Economics 201, Section 2: Microeconomic Analysis

Professor Christiaan Hogendorn
Fall 2001

Prof. Hogendorn's Homepage Course Syllabus

Course Policies

Time and Place: Tuesday/Thursday, 10:30-11:50, Butterfield A413.
Office Hours: PAC 330, Monday 2:00-3:00, Thursday 2:00-3:00.

Also when door is wide open. If door is ajar, I may be available, please knock. I also encourage appointments: talk to me before or after class, or call x2108 (afternoon is most likely to work). For questions other than appointment times, e-mail is also a good choice.
Internet: e-mail:
course policies (this document):
course syllabus:
Course Assistant: Mark Umbarger,

Weekly clinic, Sunday 7:00pm, PAC 125.
Description: This is a core course in the economics major that explores neoclassical microeconomic theory. We will study the major topics covered by this theory: consumer behavior, consumer demand, firm behavior, perfect competition, market power, market failures, and financial economics. The tools learned in this class are immediately useful in other economics classes, in many jobs in business and government, and in providing an alternative perspective on various topics in the social sciences.

Because microeconomic theory is mathematical, calculus is a prerequisite for this course and we will use calculus extensively. In order to learn the theory and how to apply it, we will do a large number of problems.
Textbook: Hal Varian, Intermediate Microeconomics, 5th edition, Norton. Note that many of the chapters in this book have a calculus appendix. When a chapter is assigned, always read the appendix too.
Other course material: All other assigned course material is on the web site.
Problem Sets: There will be 10 problem sets. Problem sets are due at the beginning of class. You may work with other students on problem sets, and you may turn in one set with multiple names on it. If one contributor to a problem set has a particularly creative idea, please cite accordingly.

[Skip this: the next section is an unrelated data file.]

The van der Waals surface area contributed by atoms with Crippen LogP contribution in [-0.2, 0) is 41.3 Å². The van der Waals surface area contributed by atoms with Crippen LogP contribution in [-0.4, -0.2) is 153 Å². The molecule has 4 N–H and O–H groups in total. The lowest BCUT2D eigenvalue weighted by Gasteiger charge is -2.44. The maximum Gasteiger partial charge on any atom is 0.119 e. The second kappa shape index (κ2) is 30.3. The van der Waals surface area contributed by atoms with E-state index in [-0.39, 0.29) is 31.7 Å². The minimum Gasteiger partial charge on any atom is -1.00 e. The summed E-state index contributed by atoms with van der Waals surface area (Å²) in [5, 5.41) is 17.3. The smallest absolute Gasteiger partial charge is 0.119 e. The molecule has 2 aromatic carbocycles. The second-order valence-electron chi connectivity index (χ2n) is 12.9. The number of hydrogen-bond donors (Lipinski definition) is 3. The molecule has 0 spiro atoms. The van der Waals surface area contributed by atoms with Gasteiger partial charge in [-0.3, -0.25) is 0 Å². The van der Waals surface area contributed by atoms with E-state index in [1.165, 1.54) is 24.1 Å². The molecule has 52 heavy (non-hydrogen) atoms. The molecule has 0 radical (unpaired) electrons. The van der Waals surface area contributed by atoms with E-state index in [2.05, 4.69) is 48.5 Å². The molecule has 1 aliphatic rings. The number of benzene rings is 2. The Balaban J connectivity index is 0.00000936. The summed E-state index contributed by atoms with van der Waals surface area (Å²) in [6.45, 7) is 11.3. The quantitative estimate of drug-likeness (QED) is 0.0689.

There are also review problems in the syllabus. These do not have to be turned in, but you are responsible for understanding them. Some of the questions on the exams will be extremely similar to the problem sets and review problems.
Exams: There will be two hour-exams and a final exam.
Grading: 10% Problem sets
20% First hour exam
20% Second hour exam
40% Final exam
10% Class participation

Each problem set will receive a grade of 0, 2 (check minus), 4 (check), or 5 (check plus). Your lowest two problem sets will be dropped. Late problem sets will not be accepted.

Each question on each exam will receive a grade of 0, 1, 2 (the "hurdle" level of understanding), 3, 4 (minor errors), or 5. If your grade on the final exam is higher than your lower hour exam grade, then your lower hour exam will be dropped and your final will count for 60% of your grade. Because of this, you may not reschedule the hour exams. To make the grading fair to all, it is also important to avoid rescheduling the final exam, so this will be possible only in serious emergencies.

Final grades for the class will be curved to approximate the typical grade distribution in the Economics Department.
Attendance: Please attend classes regularly (your attendance is one component of "class participation"). If you know in advance that you will be late or have to leave early, please let me know. Please avoid coming in late so as not to disturb the rest of the class.